Top Ten Facts about Tesla’s $350/kWh (DC) PowerWall battery

Special post by Bruce Lin and Matthew Klippenstein

[Edit May 11 – corrected PG&E peak price to $0.36 not $0.40/kWh – $0.36 was used in the calculation]

There’s an MBA joke about scaring your clients by asking them “What’s your China strategy?”.

Today, it’s “What’s your Tesla strategy?” $350/kWh (DC) retail really is that significant. In the few days since the Tesla energy storage announcement, we’ve had a half-dozen people ask what we think about it. As energy systems developers with experience in several different chemistries and system scales, we can make some well-grounded educated guesses on the design and economics.

Here are our top ten conclusions, with plenty of links to reference information.

1. The 92% efficiency figure is misleading

The “92% efficiency” figure quoted by Tesla isn’t as good as it sounds, but it doesn’t matter.
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Why charging your phone in 1 minute isn’t enough – analysis of Stanford’s aluminum-ion battery

This week’s hot battery news is an aluminum-ion cell out of Stanford Professor Hongjie Dai’s lab, that can charge in less than a minute. Many online articles have claimed this will revolutionize our mobile phones and Tesla cars, but this will be a closer look at the numbers, based on their recent Nature paper (doi:10.1038/nature14340) (and some help from a former battery scientist friend who would like to remain anonymous). Additional comments are welcome, especially on the ionic liquid electrolyte.

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NASA’s Helios HP-03 high-altitude drone and its fuel cell

The NASA ERAST program was a 1990-2000s effort to develop an unmanned (but remotely-piloted) drone. It used solar panels and batteries to fly for a day at a time, and several generations of prototypes were developed by Monrovia, CA company AeroVironment. In an effort to get continuous flight, the batteries of one of the last prototypes, Helios Prototype 03, were supplemented by a fuel cell system with high system energy density.

The original design concept was to use a paired electrolyzer / fuel cell system that could generate hydrogen and oxygen during the day and store it, and then feed the gases into a fuel cell to supply electric power at night. These are almost certainly the Giner stacks mentioned in a 2001 press release.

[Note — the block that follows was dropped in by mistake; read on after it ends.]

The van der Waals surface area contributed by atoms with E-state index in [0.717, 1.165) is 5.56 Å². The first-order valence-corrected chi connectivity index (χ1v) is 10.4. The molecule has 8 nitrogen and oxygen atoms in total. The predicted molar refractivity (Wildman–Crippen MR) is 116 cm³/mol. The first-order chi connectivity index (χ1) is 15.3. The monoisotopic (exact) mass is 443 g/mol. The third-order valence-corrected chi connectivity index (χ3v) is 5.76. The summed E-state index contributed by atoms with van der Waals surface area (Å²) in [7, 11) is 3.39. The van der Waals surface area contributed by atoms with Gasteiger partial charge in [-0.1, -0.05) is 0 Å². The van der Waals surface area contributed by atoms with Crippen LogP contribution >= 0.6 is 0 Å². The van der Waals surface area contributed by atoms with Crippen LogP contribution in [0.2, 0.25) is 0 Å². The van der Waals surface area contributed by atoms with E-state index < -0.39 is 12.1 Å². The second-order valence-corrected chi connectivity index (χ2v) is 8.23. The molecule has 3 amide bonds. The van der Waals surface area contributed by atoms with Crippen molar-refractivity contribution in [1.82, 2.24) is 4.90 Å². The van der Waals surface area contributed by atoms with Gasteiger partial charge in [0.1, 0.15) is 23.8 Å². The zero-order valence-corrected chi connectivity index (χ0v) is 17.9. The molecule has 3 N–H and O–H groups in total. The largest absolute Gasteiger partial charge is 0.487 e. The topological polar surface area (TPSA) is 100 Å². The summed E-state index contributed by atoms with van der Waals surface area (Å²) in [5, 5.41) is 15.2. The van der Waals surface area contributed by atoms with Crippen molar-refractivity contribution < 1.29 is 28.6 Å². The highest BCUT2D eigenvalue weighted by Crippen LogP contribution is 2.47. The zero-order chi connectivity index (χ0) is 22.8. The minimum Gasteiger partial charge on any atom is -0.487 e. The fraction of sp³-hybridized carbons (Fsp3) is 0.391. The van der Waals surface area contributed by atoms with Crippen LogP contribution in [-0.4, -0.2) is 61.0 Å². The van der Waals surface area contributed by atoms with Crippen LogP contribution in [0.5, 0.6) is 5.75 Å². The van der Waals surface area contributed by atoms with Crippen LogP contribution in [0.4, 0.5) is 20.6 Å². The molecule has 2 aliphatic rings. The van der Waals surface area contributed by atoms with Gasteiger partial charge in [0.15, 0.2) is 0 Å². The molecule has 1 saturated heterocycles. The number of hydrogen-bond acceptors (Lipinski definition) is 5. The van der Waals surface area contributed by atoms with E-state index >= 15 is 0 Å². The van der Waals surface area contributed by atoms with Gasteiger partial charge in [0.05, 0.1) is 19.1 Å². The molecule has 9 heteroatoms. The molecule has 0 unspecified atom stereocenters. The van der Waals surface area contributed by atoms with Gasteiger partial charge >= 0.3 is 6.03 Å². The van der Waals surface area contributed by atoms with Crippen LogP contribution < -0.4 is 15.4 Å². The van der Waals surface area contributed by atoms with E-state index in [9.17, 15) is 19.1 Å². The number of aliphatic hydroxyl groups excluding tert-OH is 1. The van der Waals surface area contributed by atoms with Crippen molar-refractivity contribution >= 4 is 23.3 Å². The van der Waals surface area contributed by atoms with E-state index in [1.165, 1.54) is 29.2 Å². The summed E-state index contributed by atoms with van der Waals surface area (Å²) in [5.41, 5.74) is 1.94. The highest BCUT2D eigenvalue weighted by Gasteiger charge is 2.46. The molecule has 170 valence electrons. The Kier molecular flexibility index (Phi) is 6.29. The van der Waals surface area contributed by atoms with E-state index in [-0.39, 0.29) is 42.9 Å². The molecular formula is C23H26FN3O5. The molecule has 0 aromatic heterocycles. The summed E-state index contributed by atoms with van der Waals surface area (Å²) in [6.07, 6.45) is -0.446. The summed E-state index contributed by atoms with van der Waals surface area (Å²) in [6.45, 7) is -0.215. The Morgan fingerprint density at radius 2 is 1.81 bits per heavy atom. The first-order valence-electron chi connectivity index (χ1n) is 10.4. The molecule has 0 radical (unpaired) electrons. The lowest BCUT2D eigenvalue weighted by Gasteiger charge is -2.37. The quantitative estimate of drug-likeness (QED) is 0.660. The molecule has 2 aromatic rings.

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Energy at Stanford with Peter Thiel, Steven Chu, and others

There were some interesting talks at the Net Energy Analysis workshop at #GCEP #Stanford.

“The bandwidth for communications with policymakers is astonishingly low. For example, my father worked on communications with nuclear submarines. The bandwidth is very low, basically an antenna the size of Wisconsin is used to transmit 20 characters to the sub commander, who says ‘Yep, I guess I’m supposed to destroy the world’ “. – Howard Gruenspecht, deputy administrator of the EIA

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Stanford and Steven Chu endorse Catalytic Engineering (not really)

I’m in Stanford at a workshop on Net Energy Analysis. Quite an interesting discussion of energy inputs and payback. And check out the middle clip art – clearly an endorsement of Catalytic Engineering!

Below is former Secretary of Energy Steven Chu who gave the keynote. He’s very quotable. (These were paraphrases – some of them I didn’t catch exactly)

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SunEdison and Imergy to install anywhere from 0 to 1,000 flow batteries in India

Imergy announced this week that SunEdison agreed to purchase up to 1,000 flow batteries from Imergy for rural India applications.

Total energy of the deal was reported as up to 100 MWh, so this is 100 kWh per flow battery. Imergy makes a 30 kW and a 5 kW unit. A 30 kW ESP30 running for 3.3 hours is an awfully short runtime, so it’s more likely that these are small ESP5 5 kW units that can run for 20 hours to back up India’s notoriously unreliable grid. [Edit: see below for clarification from Imergy]

(Flow batteries make sense for long runtime applications, since increasing energy is simply a matter of adding more liquid electrolyte, rather than more cells. A 5 kW system has much cheaper cells, power electronics, and overall capital cost than a 30 kW unit)

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Dude, where’s my fuel cell car?

It’s 1994 and a new breakthrough in fuel cells has taken the world by storm. “We could be manufacturing and selling clean hydrogen-powered cars any day now! How soon? Let’s say … 2000.” A newspaper article just like that is how I got into fuel cell engineering almost 20 years ago.

Well, it’s now 20 years later, and Toyota has just announced the sale of its fuel cell Mirai car. It can actually be purchased by consumers – not just leased. Quantities are in the hundreds, and it’s obviously restricted to the areas where hydrogen refueling is available, but it’s a huge milestone.

After these decades of hard work in the chemistry labs and engineering workshops, machine shops and test tracks, , it’s interesting to look back on the hype and overblown ambitions that led here. The interactive timeline below shows how long various people thought it would be before fuel cell cars became commercial. Hover over each bar for a full quotation, or click for a link to the original article where available. Continue reading